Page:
We have previously shown increased activation of the SFRP family members, inhibitors of the Wnt signaling pathway, in pathological placentas from pregnancies with IUGR [9]. In addition, it has been found that mice with hypermethylated Wnt2 gene promoter have a lower birth weight (they are small for gestational age, SGA) [10]. In contrast, another gene, Wnt7b, turns out to be necessary for the fusion of chorion and allantois in mice [11].

In the current study, we explored the status of DVL1-3 in a naturally invasive placental tissue using quantitative real-time PCR (qRT-PCR) and immunohistochemistry. Our goal was to understand the patterns of DVL protein expression in IUGR placentas and compare it with placentas from physiological pregnancies.

MATERIALS AND METHODS

Materials

The samples used in the study were a part of a collection of placental tissue samples belonging to the University of Zagreb School of Medicine and had been collected in collaboration with the University Hospital “Merkur” Zagreb, both of which are parts of the Scientific Center of Excellence for Reproductive and Regenerative Medicine. This study was approved by the Ethical Committees of the School of Medicine, University of Zagreb and the University Hospital “Merkur” and was performed according to ethical standards of the Declaration of Helsinki.

In the examination of placentation, a control group consisted of formalin-fixed paraffin-embedded (FFPE) tissue samples of 15 placentas, obtained from complication-free pregnancies, physiological singleton, and delivered at term (between 38 and 42 weeks of gestation) of a newborn with normal body weight (between 10th and 90th percentile for gestational age, newborn sex, and mother’s parity). The experimental group consisted of 15 term placentas from pathological pregnancies with fetal growth restriction (FRG, IUGR) observed on serial ultrasound (at least twice), with the assessment of the bodyweight below 10th percentile for the duration of pregnancy, fetal sex, mother’s parity, and confirmed at birth by measuring newborn body weight. Only pathological pregnancies with IUGR were included, and exclusion criteria for both pathological pregnancies and controls were as follows: Multiple pregnancies, tobacco and drug use, intrauterine viral infections (TORCH and Parvovirus B19), chorioamnionitis, hypertension, preeclampsia, fetal malformations, and genetic abnormalities as well as autoimmune diseases or eating disorders of the mother.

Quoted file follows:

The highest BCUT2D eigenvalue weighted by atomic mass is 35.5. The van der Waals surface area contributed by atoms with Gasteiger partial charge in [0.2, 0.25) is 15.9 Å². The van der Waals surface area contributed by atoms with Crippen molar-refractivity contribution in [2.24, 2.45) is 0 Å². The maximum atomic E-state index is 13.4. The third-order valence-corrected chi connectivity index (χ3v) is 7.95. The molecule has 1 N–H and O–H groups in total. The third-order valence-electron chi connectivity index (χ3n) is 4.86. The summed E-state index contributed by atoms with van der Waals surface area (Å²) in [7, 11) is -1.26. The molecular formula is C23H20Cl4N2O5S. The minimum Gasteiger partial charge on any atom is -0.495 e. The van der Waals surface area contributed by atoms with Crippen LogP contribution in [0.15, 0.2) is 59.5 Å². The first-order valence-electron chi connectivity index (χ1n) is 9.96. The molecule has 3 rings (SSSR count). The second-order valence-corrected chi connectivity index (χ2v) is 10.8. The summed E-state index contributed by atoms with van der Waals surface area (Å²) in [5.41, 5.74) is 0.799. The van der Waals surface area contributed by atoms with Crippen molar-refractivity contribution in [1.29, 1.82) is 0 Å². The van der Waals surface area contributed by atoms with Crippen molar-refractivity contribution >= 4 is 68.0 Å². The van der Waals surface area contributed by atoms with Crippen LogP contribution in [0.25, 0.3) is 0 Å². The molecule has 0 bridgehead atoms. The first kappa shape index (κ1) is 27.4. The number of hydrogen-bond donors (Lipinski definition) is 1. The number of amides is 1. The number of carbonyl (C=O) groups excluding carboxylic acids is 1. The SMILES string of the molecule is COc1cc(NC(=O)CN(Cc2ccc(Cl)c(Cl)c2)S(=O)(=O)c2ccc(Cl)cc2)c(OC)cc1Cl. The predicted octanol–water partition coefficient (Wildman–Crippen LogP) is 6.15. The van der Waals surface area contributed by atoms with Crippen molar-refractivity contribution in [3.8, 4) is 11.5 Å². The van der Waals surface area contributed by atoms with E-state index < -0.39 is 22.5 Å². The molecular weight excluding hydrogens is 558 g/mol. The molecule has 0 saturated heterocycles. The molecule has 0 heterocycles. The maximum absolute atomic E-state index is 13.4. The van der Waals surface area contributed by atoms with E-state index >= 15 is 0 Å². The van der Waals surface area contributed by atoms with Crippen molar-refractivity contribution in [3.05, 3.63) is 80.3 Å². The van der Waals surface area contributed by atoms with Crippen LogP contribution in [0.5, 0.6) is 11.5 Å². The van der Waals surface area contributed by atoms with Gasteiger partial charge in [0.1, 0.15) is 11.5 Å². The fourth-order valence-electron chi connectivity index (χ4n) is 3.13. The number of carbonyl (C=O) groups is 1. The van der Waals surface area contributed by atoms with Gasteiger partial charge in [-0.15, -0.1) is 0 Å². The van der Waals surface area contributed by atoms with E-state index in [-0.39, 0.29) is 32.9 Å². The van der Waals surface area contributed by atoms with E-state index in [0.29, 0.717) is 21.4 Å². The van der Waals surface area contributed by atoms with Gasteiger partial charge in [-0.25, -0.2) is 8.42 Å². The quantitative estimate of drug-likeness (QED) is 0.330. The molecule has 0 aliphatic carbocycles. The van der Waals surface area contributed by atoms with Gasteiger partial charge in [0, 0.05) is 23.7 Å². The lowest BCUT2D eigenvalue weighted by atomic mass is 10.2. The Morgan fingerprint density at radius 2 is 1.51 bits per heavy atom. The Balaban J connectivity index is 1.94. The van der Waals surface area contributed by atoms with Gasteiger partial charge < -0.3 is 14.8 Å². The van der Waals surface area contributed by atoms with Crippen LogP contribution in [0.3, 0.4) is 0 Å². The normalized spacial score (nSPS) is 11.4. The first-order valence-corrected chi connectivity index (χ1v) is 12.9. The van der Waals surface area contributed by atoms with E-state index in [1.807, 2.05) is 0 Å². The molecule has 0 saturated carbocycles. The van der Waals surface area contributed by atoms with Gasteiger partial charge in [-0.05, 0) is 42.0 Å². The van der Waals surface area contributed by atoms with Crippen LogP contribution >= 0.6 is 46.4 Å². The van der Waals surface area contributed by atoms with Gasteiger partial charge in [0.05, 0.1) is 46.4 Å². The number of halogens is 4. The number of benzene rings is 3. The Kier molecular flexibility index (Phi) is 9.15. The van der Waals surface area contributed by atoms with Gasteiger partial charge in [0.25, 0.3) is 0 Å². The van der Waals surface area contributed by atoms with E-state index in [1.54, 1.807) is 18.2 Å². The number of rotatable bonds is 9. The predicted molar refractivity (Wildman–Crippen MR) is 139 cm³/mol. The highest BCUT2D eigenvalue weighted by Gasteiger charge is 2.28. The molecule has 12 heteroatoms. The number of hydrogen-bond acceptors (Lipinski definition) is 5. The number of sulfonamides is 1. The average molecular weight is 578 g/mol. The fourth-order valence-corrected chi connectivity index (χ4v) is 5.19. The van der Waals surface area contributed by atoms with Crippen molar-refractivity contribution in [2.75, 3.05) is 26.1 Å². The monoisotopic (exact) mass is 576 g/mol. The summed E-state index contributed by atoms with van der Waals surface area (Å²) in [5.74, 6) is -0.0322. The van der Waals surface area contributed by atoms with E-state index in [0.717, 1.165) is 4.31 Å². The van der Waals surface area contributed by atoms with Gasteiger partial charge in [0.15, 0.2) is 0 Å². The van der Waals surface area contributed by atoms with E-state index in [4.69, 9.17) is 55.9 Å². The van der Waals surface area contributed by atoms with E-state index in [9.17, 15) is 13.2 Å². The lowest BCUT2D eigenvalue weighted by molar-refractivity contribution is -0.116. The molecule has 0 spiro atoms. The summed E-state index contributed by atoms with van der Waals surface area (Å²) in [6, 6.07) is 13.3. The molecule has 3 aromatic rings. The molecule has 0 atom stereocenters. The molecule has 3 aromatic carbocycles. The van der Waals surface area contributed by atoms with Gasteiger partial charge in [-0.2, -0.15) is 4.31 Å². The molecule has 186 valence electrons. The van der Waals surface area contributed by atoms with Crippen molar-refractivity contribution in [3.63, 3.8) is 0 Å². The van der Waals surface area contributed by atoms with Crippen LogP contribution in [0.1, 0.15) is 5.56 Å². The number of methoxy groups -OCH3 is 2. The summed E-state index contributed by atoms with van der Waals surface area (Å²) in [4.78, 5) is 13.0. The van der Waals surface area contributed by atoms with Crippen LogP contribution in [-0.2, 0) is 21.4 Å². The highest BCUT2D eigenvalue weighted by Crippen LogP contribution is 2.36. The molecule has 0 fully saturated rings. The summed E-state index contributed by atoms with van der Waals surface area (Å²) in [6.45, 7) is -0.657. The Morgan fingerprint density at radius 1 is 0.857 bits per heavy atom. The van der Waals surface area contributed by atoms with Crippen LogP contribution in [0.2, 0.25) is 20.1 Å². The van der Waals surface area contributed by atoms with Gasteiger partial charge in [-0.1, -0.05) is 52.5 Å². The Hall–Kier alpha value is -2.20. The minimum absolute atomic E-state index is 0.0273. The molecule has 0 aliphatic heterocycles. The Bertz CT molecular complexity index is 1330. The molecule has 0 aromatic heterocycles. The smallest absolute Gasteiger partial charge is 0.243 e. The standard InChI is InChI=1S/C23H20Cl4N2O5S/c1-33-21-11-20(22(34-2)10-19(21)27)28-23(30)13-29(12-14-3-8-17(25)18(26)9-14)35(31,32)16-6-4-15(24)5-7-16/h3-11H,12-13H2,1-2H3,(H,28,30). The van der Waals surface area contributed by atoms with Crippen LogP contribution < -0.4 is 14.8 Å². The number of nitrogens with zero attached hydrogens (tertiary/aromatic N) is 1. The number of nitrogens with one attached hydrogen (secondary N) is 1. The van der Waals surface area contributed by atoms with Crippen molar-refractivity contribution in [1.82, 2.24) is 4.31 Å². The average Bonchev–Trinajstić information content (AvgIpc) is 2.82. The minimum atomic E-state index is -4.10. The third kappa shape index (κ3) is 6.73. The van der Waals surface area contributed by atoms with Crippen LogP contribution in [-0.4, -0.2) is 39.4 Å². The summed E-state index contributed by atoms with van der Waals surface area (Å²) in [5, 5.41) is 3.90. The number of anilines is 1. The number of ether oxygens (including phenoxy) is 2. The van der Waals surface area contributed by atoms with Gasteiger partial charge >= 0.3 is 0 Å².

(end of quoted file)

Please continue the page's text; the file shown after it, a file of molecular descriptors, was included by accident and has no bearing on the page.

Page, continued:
The board-certified pathologist (A.S.) examined each placenta and rendered the diagnosis. A disc-shaped tissue sample, comprising an entire thickness of the placenta from fetal to maternal side, about 5 cm from the umbilical cord, was taken from each placenta.

Immunohistochemistry (IHC) for DVL1-3 proteins

Deparaffinized placental tissue sections (4 μm thickness) were mounted on glass slides (Agilent Dako, Carpinteria, CA, United States). The slides were conjugated with primary antibodies for 30 min at room temperature, followed by antibody detection using Dako REAL Envision detection system (Agilent Dako, Carpinteria, CA, United States). Citric buffer pH = 6 (Agilent Dako, Carpinteria, CA, United States) was used for antigen retrieval. Primary antibodies (all from Santa Cruz Biotechnology, Dallas, TX, USA) were mouse monoclonal anti-human DVL1 (dilution 1:100, Cat No. sc-8025), rabbit polyclonal anti-human DVL2 (dilution 1:200, Cat No. sc-13974), and mouse monoclonal anti-human DVL3 (dilution 1:200, Cat No. sc-271295). Negative controls were processed for all assays and were done in the same manner except incubation step with primary antibody, which was omitted.

Quantitative analysis of DVL1-3 protein expression

The expression of DVL1, DVL2, and DVL3 in placentas was independently assessed by two board-certified pathologists (A.S., S.V.). The tissue compartments (trophoblasts, stromal cells, and endothelial cells) were scored as follows: 0 if no staining was observed; 1 if <10% cells were stained; 2 if 10-50% cells were stained; and 3 if >50% cells were stained [12]. All the discordant result was resolved at the double-headed microscope evaluation.

RNA extraction, reverse transcription, and qRT-PCR

Total RNA was isolated from 5 × 5 μm sections of IUGR (n = 15) and control placental (n= 15) FFPE tissue blocks. Shortly, all samples were deparaffinized using 1.0 mL xylene (Invitrogen, UK), followed by incubation for 3 min at 50°C and centrifugation for 5 minutes at maximum speed. The supernatant was then discarded, and the pellet was washed twice with 1.0 mL absolute ethanol. The samples were incubated with 300 μL of protease K digestion buffer (20 mM Tris-HCl [pH 8.0]; 1 mM CaCl2; 0.5% sodium dodecyl sulfate and 500 μg/ml protease K) for 3h at 55°C. Subsequently, RNA was isolated with TRIzol reagent (Invitrogen Life Technologies, Carlsbad, CA, USA) according to the manufacturer’s instructions. RNA purity and concentration were evaluated by NanoDrop 2000 spectrophotometer (Thermo Fisher Scientific, United States). Two micrograms of total RNA from each sample were reverse transcribed using the high capacity cDNA Reverse Transcription Kit (Applied Biosystems, Thermo Fisher Scientific, United States), following the manufacturer’s protocol. DVL1, DVL2, and DVL3 gene expression were quantified using the CFX-96 real-time PCR detection system using a C100 thermal cycler (Bio-Rad Laboratories, United States). All qPCR reactions were performed in triplicates in the presence of the TB Green™ Premix Ex Taq™ II (Tli RNaseH Plus PCR master mix, Takara Biotechnology Co., Ltd.) under the following thermocycler conditions: Stage 1: 95°C for 30 s, one cycle; stage 2: 95°C for 5 s and 60°C for 30 s, 40 cycles. The CFX96 manager software was used to generate the cycle threshold (Ct) values, and the data were analyzed by the 2-ΔΔCT method. The relative expression of targeted DVL1-3 genes was normalized against the β-actin (ACTB) gene that served as an endogenous control [12]. The specificity of qPCR amplification was confirmed using melt curve analysis. The sequence of used oligonucleotide primers were as follows: DVL1 FW: 5’-CCCCTCCTTCCACCCAAATG-3’, RW:5’-GTGACTGACCATGGACTCCG-3’ (Accession:NM_001330311.2);DVL2FW:5’-TGAGCAACGATGACGCTGTG-3’,RW:5’-GCAGGGTCAATTGGCTGGA-3’ (Accession: NM_004422.3); DVL3 FW: 5’-ACAATGCCAAGCTACCATGCTTC-3’, RW:5’-AGCTCCGATGGGTTATCAGCAC-3’ (AccessionNM_004423.4); ACTB FW:5’- GGGCATGGGTCAGAAGGATT-3’, RW: 5’-AGTTGGTGACGATGCCGTG-3’ (Accession: NM_001101) [12].